Ukraine Crisis Could Prevent Banks From Ditching Fossil Fuels – Quartz

Over 100 of the world’s largest banks said that they will stop financing sources of greenhouse gas emissions by 2050. Yet most continue to lend billions of dollars a year to fossil fuel companies.

In total, the world’s 60 largest fossil fuel bankers have lent $4.6 trillion to the industry since the signing of the 2015 Paris Agreement, according to a March 30 report from environmental groups. And while some banks are rolling out new policies to accelerate their transition to greener forms of lending, the war in Ukraine and the resulting global clamor for more oil and gas are likely to put a damper on the work.

The report confirms that US banks are the biggest supporters of fossil fuels and finds that total funding is increasing for certain sub-sectors, including oil sands and Arctic drilling, which are particularly damaging to the environment. Major recipients of funding are companies like ExxonMobil and Saudi Aramco; their projects of develop drilling operations are beyond what the International Energy Agency says is compatible with the Paris agreement.

“There is a huge gap between the climate commitments made by banks and their financing of the energy sector,” says Lucie Pinson, executive director of Reclaim Finance, a French non-profit association co-author of the report. “Most banks just commit to act later.”

Banks take small steps against climate change

Banks are a crucial piece of the climate puzzle. If they turn off the tap to energy companies that refuse to adopt science-based transition plans, the cost of producing fossil fuels will rise and alternatives will become more competitive. Meanwhile, some economists say, banks should protect themselves and their customers from the risk of fossil fuel companies defaulting once this transition is made.

In October 2021, La Banque Postale in France set a new bar by becoming the first to set a deadline, 2030, for quit the oil and gas industries altogether. On March 23, ING in the Netherlands announced that it immediately end funding for fossil fuel projects (although it will still provide general corporate loans to fossil companies). Some small banks have already gone fossil fuel free.

As more green investment opportunities arise, new financial regulations roll out and younger staff push their bosses for change, banks are reaching a breaking point in their relationships with energy companies, a said James Vaccaro, executive director of the Climate Safe Lending Network, a group of like-minded bankers and activists.

“While this report is discouraging, the philosophical objections have all been dismantled,” he said. “There are now a significant number of people within banks who know they can’t do this stuff any longer.”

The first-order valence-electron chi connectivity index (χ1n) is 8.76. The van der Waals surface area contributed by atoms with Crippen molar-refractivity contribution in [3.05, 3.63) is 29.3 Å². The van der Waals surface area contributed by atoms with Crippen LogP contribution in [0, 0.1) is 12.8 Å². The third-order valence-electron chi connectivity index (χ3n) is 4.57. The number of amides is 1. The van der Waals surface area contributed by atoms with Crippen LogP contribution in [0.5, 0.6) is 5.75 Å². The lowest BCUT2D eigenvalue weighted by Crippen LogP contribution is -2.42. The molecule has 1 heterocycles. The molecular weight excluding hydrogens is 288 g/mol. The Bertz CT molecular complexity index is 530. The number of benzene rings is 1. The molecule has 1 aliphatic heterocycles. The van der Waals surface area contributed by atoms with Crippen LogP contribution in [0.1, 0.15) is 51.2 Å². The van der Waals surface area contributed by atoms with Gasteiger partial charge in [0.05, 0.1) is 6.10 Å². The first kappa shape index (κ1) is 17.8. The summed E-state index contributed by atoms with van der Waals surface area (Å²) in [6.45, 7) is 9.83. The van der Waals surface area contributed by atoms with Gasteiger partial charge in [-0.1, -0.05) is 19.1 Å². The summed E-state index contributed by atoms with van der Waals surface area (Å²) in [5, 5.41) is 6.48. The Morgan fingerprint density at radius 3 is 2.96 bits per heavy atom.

The crisis in Ukraine will push banks to increase loans to fossil fuels

Still, most bank managers think it’s best to stay invested in fossil fuel companies to maintain leverage and help fund their transitions.

In the immediate term, oil and gas companies continue to be a profitable investment, and banks have an interest in maximizing their profit from the sector before it dries up. This is especially true today: although most US and European banks quickly withdrew from Russia after the invasion of Ukraine (and in doing so demonstrate that rapid divestment from toxic assets is possible ), the crisis is pushing politicians to call for more drilling.

This means a lucrative opportunity for fossil financiers that will likely slow climate progress, especially when most, even those with long-term net zero goals, currently do not have policies in place to exclude oil and the gas. Even before the war, when natural gas was already in short supply in Europe, some banks dug loopholes in their climate policies for Europe-based drilling.

“There’s a mad rush for gas going on, and I think it’s going to be a real test for banks,” Vaccaro said. “How are you going to answer that?”

In addition to fossil-exclusion policies, banks need to stop pushing against policies such as corporate climate risk disclosure, Pinson says. All the best fossil banks remain members of professional groups like the US Chamber of Commerce which continues to lobby against climate legislation.

Meanwhile, shareholder resolutions are on the table at Citi, JPMorgan and other big banks calling for funding to be aligned with the IEA’s net zero trajectory, which excludes any investment in new drilling. But these resolutions are not binding and the leaders do not always respect them.

Ultimately, fossil fuels make up a relatively small share of most banks’ total portfolios – around 8% on average across all banks featured in the Reclaim Finance report. So leaving them behind shouldn’t be fatal to the bank’s revenue, Vaccaro said, especially once the alternatives start to look more attractive.

“You drive with a handbrake in the future market,” Vaccaro said. “It doesn’t matter how profitable this cash cow is. Now you just drag it along the road with you.